Chaim Bloom

Report: ‘Widespread speculation' that Red Sox will fire Chaim Bloom

Bloom simply hasn't gotten results through four years in Boston.

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The Red Sox haven't had a general manager/chief baseball executive last more than four years in Boston since Theo Epstein in the early 2000s.

There's a chance that trend could continue.

There is "widespread speculation within the industry" that the Red Sox will part with chief baseball officer Chaim Bloom this offseason, The Boston Globe's Peter Abraham wrote Thursday night. This speculation has persisted for some time; our John Tomase noted last week there's been "a lot of smoke" about the Red Sox potentially moving on from Bloom, and ESPN's Buster Olney said it "feel(s) like there's an expiration date" on Bloom as he wraps up his fourth season running the Red Sox.

UPDATE (12:30 p.m. ET): The Red Sox officially have parted ways with Chaim Bloom, the team announced Thursday.

Bloom was hired in 2020 with the goal of replenishing the Red Sox' prospect pool after the previous president of baseball operations, Dave Dombrowski, sold out to help Boston win the World Series in 2018. Bloom has had some wins on that front: The Red Sox now boast Major League Baseball's fifth-best farm system, per Baseball America, and the team's first-round draft pick in 2021, Marcelo Mayer, could be the franchise shortstop of the future.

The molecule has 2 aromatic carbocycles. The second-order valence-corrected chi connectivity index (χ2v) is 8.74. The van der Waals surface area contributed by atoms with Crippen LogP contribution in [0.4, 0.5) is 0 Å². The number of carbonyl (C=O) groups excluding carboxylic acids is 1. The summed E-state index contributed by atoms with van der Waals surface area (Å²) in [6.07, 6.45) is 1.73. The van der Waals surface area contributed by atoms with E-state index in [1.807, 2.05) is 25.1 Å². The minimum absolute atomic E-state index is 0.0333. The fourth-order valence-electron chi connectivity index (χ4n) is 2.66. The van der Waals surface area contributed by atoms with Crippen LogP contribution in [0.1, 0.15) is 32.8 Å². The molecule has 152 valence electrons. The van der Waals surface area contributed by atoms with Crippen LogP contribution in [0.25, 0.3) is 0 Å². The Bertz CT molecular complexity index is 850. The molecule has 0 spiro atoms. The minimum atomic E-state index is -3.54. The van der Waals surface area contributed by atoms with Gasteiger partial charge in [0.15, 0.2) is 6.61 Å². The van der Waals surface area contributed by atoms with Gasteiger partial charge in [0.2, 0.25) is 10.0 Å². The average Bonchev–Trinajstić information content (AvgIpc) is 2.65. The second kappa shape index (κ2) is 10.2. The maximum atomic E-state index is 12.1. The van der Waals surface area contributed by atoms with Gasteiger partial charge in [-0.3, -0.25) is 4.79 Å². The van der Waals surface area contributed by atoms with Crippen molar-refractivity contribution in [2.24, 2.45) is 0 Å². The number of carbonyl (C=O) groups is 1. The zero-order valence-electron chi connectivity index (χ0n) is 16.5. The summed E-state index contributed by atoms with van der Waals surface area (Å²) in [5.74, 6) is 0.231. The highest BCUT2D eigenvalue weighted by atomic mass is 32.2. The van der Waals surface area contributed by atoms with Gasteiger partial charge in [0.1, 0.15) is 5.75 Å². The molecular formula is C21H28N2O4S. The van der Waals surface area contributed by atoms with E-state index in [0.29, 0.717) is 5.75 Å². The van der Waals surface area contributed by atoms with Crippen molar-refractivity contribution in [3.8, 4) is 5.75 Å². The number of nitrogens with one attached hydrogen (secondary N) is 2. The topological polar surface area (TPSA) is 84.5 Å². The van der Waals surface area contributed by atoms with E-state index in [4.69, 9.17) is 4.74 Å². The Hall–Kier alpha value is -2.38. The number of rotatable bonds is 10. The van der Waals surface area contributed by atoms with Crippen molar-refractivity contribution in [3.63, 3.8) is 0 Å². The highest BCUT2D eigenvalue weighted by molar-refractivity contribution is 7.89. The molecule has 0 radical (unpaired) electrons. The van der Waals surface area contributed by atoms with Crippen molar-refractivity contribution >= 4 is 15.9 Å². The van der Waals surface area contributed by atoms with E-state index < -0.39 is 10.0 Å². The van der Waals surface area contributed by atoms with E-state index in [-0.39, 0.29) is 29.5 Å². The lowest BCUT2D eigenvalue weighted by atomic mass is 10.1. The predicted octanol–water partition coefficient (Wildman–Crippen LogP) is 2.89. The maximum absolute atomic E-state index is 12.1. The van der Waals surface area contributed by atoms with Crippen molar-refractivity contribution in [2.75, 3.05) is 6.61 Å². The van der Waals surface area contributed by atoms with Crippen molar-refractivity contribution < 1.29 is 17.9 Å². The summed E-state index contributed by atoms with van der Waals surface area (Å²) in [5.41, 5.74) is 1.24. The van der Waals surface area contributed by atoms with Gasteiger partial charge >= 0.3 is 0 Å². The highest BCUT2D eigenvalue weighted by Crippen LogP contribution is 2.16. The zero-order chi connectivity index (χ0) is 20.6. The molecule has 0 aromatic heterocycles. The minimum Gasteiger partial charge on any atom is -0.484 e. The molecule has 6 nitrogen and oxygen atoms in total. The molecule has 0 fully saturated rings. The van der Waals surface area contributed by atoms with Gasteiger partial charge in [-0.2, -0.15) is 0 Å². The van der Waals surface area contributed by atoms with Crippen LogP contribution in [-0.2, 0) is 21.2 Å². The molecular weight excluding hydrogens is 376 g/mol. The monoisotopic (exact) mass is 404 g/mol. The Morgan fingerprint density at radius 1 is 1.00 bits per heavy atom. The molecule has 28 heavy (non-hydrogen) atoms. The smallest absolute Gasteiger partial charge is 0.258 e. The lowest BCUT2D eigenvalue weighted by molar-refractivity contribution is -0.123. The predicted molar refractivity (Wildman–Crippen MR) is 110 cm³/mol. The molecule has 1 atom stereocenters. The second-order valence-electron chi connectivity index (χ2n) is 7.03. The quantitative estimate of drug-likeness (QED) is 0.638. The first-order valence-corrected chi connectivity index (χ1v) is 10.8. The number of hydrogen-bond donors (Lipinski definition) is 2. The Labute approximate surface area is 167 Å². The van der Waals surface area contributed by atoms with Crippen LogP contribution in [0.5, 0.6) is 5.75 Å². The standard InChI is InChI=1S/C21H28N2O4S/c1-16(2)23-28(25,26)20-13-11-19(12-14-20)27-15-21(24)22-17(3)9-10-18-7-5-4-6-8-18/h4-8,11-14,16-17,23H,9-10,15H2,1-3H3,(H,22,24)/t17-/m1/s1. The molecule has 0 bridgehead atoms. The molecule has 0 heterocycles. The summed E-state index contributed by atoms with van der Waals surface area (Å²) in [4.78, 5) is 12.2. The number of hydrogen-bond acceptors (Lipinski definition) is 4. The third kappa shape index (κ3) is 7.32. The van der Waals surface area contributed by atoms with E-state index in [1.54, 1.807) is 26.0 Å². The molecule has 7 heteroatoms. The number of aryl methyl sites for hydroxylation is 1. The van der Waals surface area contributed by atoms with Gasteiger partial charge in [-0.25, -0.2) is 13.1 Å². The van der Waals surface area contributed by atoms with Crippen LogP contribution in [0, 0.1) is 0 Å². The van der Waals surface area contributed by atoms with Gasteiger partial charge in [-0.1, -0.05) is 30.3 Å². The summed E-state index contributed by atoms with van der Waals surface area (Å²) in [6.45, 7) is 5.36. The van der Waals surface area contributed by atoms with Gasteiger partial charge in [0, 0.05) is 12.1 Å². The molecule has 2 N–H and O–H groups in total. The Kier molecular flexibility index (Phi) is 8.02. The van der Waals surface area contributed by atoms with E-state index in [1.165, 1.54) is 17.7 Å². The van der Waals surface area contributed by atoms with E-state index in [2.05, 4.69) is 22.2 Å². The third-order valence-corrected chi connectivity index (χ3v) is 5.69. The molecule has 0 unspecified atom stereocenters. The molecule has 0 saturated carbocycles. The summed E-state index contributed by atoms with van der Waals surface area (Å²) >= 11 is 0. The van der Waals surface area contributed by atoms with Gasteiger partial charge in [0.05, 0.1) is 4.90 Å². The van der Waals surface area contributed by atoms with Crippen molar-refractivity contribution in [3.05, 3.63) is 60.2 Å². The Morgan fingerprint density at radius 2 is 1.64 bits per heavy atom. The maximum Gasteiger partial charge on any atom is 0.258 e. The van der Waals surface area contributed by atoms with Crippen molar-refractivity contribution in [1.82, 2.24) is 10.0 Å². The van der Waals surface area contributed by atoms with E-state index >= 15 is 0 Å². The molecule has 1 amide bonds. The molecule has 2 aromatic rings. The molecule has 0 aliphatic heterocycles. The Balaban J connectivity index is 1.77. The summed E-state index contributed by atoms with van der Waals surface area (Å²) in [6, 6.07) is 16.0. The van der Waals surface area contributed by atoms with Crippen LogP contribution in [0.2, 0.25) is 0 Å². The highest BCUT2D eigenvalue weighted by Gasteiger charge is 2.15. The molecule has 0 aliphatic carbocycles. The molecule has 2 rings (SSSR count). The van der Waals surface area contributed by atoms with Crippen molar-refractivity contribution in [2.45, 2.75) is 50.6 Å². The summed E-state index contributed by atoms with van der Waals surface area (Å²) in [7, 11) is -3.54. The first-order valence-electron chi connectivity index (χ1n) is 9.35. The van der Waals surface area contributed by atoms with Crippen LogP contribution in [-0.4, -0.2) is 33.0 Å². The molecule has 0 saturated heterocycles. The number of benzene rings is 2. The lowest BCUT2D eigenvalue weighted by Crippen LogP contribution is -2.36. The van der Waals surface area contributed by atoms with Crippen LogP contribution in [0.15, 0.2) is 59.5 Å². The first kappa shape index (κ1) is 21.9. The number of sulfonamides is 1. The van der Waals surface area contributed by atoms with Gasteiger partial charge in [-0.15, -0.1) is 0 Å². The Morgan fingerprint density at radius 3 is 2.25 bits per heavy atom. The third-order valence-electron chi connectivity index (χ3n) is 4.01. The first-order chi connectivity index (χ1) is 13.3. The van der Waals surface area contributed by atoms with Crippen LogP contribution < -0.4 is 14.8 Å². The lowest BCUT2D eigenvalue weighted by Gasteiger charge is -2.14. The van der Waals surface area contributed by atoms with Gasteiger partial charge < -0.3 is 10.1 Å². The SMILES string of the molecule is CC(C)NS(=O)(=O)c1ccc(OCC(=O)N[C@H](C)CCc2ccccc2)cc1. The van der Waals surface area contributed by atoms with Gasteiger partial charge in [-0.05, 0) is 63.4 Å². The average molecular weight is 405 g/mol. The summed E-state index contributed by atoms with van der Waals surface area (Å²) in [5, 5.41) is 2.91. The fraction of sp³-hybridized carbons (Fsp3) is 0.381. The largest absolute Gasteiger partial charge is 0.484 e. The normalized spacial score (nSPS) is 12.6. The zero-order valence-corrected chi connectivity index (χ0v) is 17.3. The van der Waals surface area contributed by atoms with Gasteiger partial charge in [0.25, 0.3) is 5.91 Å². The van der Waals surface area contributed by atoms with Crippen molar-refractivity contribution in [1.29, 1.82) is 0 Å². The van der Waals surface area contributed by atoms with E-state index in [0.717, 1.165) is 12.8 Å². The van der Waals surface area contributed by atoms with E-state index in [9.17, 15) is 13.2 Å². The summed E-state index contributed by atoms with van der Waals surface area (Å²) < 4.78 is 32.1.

Yet Bloom simply hasn't gotten results at the MLB level while showing an unwillingness to deal prospects to improve the big-league club. The Red Sox are on the brink of finishing last in the AL East for the third time in four seasons, and aside from a surprise run to the ALCS in 2021, Bloom's club has a losing record under his watch.

Three non-competitive seasons in a four-year stretch is simply unacceptable in Boston, where the Red Sox have the resources to acquire high-priced free agents yet have signed just one player (Trevor Story) to a deal worth more than $100 million during Bloom's tenure.

The question is whether there's a better option than Bloom on the open market. Promising young executive David Stearns just agreed to be the New York Mets' president of baseball operations, while a reunion with Epstein seems unlikely given where Epstein is in his baseball career.

If no quality candidate emerges, perhaps the Red Sox stick with Bloom in 2024 and give the edict to be more aggressive in acquiring talent. But if a potential GM hits the open market, there's a good chance they'll be on Boston's radar.

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